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Containers and Security – Which Potential Issues Will You Face?

Software containers are the latest in a list of IT infrastructure technologies to start getting adopted at scale in enterprises. From the days of the mainframe, through virtualization and cloud, and now to containers, companies are always keen to make more of their IT. 

Containerization is now starting to move from the early adopter phase and into the early majority according to surveys and studies. Gartner estimates that around 20% of companies are running containers in production at the moment, while our own estimate of adoption is around 18% today. However, the rate for adoption growth is high.
 
So what makes containers different, and why are they proving popular now? More importantly, how does container deployment differ to more traditional IT deployment and how can you manage them securely?
 
A new way to deploy software needs new security processes
Containers are deployed differently to virtual machines or cloud machine images. Whereas these machines require operating systems to support any installed applications, containers get built to include only those components that are necessary to run an application component. This cuts the footprint for each image dramatically, so more of them can be run.

If the application needs more compute power, it can be created quickly and provide that boost immediately. Developers appreciate this ability to scale up rapidly.

Containers get put together as they are needed based on standardized builds from a library of asset components. These components have to be checked before they get added to the library, and they have to be regularly checked to make sure that new vulnerabilities have not been discovered in the meantime.

Compared to traditional patching on virtual machines – which adds changes to the image to bring them up to date – containers are updated based on changing the components in the software library. This one change is then propagated across all the containers that have those specific components. This can make updates much simpler compared to traditional IT.

Ensuring that your containers are all up to date does also mean checking that no additional software assets are added in after they are put together. For instance, a developer may want to add in another software element and hack it in rather than updating the container; this can be acceptable for a short-term fix or specific requirement, but it should not become standard policy or process. Detecting these kinds of changes should be included within the overall approach to security.

Alongside the containers themselves, you will have to update your approach to managing workflows within the company too. For developers that are running containers, deployments to hybrid or public cloud will be common.

However, managing security keys for these containers becomes a much bigger issue as keys will be needed for each container that is created, and changed regularly for existing containers as well. Given how quickly containers can be created in response to demand for services, this can scale up very quickly, so automation of key management is essential. This also means that access control is necessary due to the size and scope of these installs – one account can have access to hundreds or thousands of images.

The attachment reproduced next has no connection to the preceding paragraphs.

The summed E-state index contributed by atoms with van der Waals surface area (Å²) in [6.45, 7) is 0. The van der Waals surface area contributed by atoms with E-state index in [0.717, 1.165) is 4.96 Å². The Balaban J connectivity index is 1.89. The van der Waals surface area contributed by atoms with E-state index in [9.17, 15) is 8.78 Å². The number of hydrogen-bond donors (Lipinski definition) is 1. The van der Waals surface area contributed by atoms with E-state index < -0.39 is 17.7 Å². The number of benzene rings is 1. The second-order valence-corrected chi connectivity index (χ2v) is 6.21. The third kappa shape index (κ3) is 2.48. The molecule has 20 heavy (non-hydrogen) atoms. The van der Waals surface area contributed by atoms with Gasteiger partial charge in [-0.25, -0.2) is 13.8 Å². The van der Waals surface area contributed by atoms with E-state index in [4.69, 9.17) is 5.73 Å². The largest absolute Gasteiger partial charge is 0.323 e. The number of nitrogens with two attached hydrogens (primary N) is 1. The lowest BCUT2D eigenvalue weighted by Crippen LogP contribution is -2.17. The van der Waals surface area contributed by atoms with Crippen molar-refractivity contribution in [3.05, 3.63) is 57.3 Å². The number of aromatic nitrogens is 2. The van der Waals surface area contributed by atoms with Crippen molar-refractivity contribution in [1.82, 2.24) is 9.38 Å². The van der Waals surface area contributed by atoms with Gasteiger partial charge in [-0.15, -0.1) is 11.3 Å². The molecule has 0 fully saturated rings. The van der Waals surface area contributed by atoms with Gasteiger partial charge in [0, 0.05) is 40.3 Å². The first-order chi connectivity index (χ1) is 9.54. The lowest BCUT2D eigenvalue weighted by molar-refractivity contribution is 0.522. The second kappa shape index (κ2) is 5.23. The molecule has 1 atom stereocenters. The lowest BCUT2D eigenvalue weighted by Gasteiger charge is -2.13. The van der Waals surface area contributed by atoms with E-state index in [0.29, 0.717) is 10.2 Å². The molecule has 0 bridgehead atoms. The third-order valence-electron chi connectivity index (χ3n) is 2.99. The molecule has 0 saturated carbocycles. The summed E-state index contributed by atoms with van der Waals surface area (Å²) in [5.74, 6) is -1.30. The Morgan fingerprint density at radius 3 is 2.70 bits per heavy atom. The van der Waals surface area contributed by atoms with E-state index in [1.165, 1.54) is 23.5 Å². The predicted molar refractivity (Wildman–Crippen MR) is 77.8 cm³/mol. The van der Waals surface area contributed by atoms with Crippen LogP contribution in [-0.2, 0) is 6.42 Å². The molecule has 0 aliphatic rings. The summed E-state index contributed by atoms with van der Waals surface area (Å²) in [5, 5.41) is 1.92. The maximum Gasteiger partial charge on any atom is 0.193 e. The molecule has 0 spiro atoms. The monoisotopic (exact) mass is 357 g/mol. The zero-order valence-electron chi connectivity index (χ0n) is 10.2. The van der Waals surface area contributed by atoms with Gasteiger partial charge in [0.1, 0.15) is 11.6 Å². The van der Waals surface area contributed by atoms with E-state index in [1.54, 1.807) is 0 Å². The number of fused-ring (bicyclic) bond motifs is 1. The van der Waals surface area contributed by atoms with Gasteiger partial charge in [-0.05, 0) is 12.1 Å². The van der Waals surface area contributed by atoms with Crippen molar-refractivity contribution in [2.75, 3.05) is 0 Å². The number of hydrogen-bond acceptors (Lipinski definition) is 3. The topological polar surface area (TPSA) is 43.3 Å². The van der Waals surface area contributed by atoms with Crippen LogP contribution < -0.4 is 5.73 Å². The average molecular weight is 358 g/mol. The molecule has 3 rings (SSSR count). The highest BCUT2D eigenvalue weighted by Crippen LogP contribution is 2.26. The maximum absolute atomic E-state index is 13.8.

However, containers can actually provide a better layer of security if implemented right. They provide a forcing function to minimize the amount of services running in the stack as standard. In itself, this can help reduce the surface layer of attack considerably.
 
Culture beats process if you let it
Following on from the technology management side, it’s also important to look at the culture that exists around security internally. Developers and IT operations teams should collaborate more closely around processes, while IT security departments are asked to ensure that compliance and security rules are followed.

Containers can potentially upset this by putting more control and automation into the hands of developers without IT security teams being involved.

To get over this, it is important to look at what developers are encouraged to do and how they are rewarded. For instance, we look at automation as a necessary element of all our activities and encourage our security, operations and development teams to automate processes wherever they can.

However, this is not just about personal productivity – the cultural step here is that we understand what a good process looks like first before we look to automate it.

Internally, we take part in code reviews that prioritize security responses and how incidents are managed over time. We instigated more co-working and collaboration across teams, so that everyone was working to the same goals.

To reward those developers that supported our security goals, we also provided trips to Black Hat USA where they could learn from the best in the industry around security and software. These trips are really prized by the developers, and they bring back a lot of insight and best practice advice that can be shared across the team.
 
By encouraging more discussion and collaboration across our own teams, we can get developers to see the value that our security and compliance departments provide. From the security side, we can put guard rails up for our developers so they can move faster on deployments but not break things. By taking this approach, we have changed our culture to respect process and make the most of automation.

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